MONEY Home furnishings

How to Host a Money-Making Yard Sale

Rob Gage—Getty Images Tip: add a clear directional arrow to your sign.

Follow these strategies to rake in the big bucks when you put your old stuff out to sell.

While the art of a yard sale may seem pretty straightforward, simple alterations in timing, pricing, and display can make the difference between a successful sale and a full-on flop. For starters, consider inviting friends and neighbors to join in and making it a group effort, since multihome sales typically attract a bigger crowd. Once the team is assembled, follow these dos and don’ts from Ava Seavy of for selling your unwanted wares the old-fashioned way. You may just strike gold.

1. Title your event wisely. “Estate Sale” or “Moving Sale” implies that you’re liquidating a house’s contents and can earn you more than the simple “Garage Sale.”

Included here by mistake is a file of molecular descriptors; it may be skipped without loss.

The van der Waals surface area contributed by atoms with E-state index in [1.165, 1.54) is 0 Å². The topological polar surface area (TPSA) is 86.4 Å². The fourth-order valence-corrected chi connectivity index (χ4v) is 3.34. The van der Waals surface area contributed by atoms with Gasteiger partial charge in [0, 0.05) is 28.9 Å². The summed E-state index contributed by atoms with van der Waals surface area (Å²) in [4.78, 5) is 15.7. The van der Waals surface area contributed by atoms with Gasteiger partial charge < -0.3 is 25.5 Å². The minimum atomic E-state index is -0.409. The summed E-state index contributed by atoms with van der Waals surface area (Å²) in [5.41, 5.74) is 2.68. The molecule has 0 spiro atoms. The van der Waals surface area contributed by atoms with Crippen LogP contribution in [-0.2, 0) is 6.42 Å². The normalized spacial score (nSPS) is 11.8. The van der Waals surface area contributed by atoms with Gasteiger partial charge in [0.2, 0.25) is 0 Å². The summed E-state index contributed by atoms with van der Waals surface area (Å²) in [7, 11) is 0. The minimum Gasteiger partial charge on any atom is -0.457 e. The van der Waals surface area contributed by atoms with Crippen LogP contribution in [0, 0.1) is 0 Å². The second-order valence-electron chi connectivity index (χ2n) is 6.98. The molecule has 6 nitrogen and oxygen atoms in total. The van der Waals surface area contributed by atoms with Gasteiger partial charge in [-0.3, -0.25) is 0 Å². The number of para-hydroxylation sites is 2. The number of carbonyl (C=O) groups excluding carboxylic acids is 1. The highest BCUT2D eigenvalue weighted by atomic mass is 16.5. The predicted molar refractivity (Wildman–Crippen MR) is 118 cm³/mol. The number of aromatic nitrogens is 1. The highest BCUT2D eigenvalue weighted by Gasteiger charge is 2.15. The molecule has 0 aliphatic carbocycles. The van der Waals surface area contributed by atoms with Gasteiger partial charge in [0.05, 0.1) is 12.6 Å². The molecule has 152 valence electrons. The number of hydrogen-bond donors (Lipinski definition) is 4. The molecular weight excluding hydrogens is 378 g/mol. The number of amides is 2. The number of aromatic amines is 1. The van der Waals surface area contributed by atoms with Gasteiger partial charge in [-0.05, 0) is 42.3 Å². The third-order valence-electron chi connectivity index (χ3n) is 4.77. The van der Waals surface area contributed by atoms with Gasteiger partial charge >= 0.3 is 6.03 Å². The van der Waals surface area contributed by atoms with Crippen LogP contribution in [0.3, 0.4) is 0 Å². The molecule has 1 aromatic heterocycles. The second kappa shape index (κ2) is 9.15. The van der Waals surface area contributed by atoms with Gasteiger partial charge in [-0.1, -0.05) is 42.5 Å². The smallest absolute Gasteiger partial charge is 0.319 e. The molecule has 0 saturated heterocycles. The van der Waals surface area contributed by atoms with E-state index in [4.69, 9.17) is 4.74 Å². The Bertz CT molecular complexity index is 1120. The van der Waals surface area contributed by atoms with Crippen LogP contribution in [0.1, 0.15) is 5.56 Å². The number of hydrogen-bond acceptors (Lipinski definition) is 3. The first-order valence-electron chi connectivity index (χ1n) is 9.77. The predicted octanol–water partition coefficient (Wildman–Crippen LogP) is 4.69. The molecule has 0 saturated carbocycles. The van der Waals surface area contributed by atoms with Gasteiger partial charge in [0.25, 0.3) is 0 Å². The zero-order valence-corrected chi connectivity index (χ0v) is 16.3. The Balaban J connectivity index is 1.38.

2. Drum up attention. Place ads in local newspapers, online, or on public bulletin boards. Reserve signs for the day of the event, and only include the sale’s date, time, and directional arrows to its location. Make sure your signs are readable from a distance that will give a driver time to slow down and turn. That means bold, thick, black letters on large, brightly colored posterboard, readable from a few hundred feet down the road.

3. Offer freebies. While you shouldn’t hand out items without a catch, encourage people to spend more with buy-one-get-one deals, which let you truthfully advertise free goods. Be sure to conceal items you don’t plan to sell, to avoid dashing buyers’ hopes.

4. Don’t forget Fridays and Saturdays. Many experts maintain that Sunday is the best day for a sale, since people tend to reserve Saturdays for running errands. But, Seavey advises, “Start your sale earlier in the week than you think. Believe it or not, the best day of the week to hold a sale is Friday, as this is when most dealers and retired people will come.”

See the full list of 10 tips, plus photos, at This Old House.

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